As long as they keep on going the way they have been, the only sound advice an analyst could give as to how to solve the problem of Brexit is the same as the directions given to the baffled American tourist asking the way to Tipperary: "To be sure, I wouldn't start from here!" When we joined the EEU in 1972, we were given a seven year transition period and over 47 years have adopted many more major European Treaties, adding significantly to the complexity of the political and economic integration process.

What puzzles me beyond bafflement, then, is why Johnson (or anybody else for that matter) thinks that Brexit is something we can get "done" in a matter of months, when it should always have been regarded as a process rather than an event, taking decades rather than months or even years.

The political classes have no longer anything to offer that will get us out of the mess they have made. They need to admit that they've got it wrong, and that nothing they have on the table will make things any better.

When I've managed personally completely to mess up a complex piece of software-driven electronic equipment, the last resort before one is forced to admit defeat and trash the whole thing - or return it to the manufacturers for a "service" that will cost more than the original equipment – is press the "factory reset" button.

While I would share Pete's frustration with the lack of progress, letting the chips fall where they may is not a solution. Like the uneaten meals left by recalcitrant toddlers, it is a non-solution that still leaves open the need for a solution.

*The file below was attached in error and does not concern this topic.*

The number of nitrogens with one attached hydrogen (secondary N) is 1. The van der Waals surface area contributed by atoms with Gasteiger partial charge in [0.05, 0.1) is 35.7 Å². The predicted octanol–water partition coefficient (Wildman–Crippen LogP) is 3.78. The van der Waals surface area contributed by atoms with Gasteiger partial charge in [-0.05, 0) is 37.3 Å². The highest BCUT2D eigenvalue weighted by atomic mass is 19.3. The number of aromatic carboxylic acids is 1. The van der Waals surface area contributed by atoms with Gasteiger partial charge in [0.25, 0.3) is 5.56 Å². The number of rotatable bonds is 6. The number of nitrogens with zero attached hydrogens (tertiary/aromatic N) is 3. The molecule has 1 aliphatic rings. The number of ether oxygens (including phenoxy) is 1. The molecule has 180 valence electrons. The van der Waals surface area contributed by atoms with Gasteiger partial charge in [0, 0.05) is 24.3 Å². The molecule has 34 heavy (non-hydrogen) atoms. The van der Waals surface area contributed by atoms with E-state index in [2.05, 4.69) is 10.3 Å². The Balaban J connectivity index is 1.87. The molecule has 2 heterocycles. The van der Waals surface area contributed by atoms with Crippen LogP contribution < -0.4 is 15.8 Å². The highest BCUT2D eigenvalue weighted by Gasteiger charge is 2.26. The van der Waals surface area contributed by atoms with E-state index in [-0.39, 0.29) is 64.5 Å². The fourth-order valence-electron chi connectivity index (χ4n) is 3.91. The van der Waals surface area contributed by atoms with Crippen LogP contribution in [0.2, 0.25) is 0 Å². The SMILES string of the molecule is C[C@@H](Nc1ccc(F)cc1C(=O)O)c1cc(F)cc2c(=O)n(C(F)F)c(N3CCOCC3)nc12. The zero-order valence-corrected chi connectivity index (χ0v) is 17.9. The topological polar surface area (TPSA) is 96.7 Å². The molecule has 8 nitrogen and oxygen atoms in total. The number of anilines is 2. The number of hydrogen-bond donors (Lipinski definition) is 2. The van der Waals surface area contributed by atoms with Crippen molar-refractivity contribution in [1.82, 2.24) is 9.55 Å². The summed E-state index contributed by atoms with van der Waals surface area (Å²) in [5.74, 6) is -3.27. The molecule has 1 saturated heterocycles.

In political terms, we already have a factory reset button for what some people (wrongly) call a half-way house – the Efta/EEA or "Norway Option". It would solve the "backstop" problem, and buy us time to discuss seriously our long term options - a debate we've never really had.

We need to rethink this option as a "middle way" that could command the majority support of the electorate, if addressed correctly and honestly, on a realistic timescale.

Already, the EFTA 4 UK is seeking funding to write to 650 MPs, 73 UK MEPs and hundreds of peers to remind them of the availability of this option. They should be given a chance.

The big mistake made by so many of the advocates of this option in the recent past is to assume that it is an off-the-cuff answer that can be implemented quickly. Yet there is no EEA treaty as such, but multiple treaties, each adapted to the specific needs of the three NIL Efta Members.

To adapt such a complex and comprehensive treaty to serve the relationship needs of the EU and the UK would take all of the two years allowed for in the original transitional period, which now already needs an extension.

But, with proroguing parliament, that does leave Johnson the option, in a new session of parliament, to re-present the Withdrawal Agreement, asking for their support against the assurance that he will use an extended transitional period to implement the Efta/EEA option, with the added proviso that we are probably looking for a 10-20 year membership before any drastic new step is taken.

Since this will ensure that the backstop will never be implemented, unlike his fraudulent "alternative arrangements", this is the only way the prime minister in office can honour his commitment to removing the backstop. The only things lacking are political commitment and integrity – which may, of course, prove an impenetrable barrier.

However, if the politicians cannot come up with something on their own – and they can't – then it is to us, the people, to point the way. Short of a real coup d' état, I see no other way.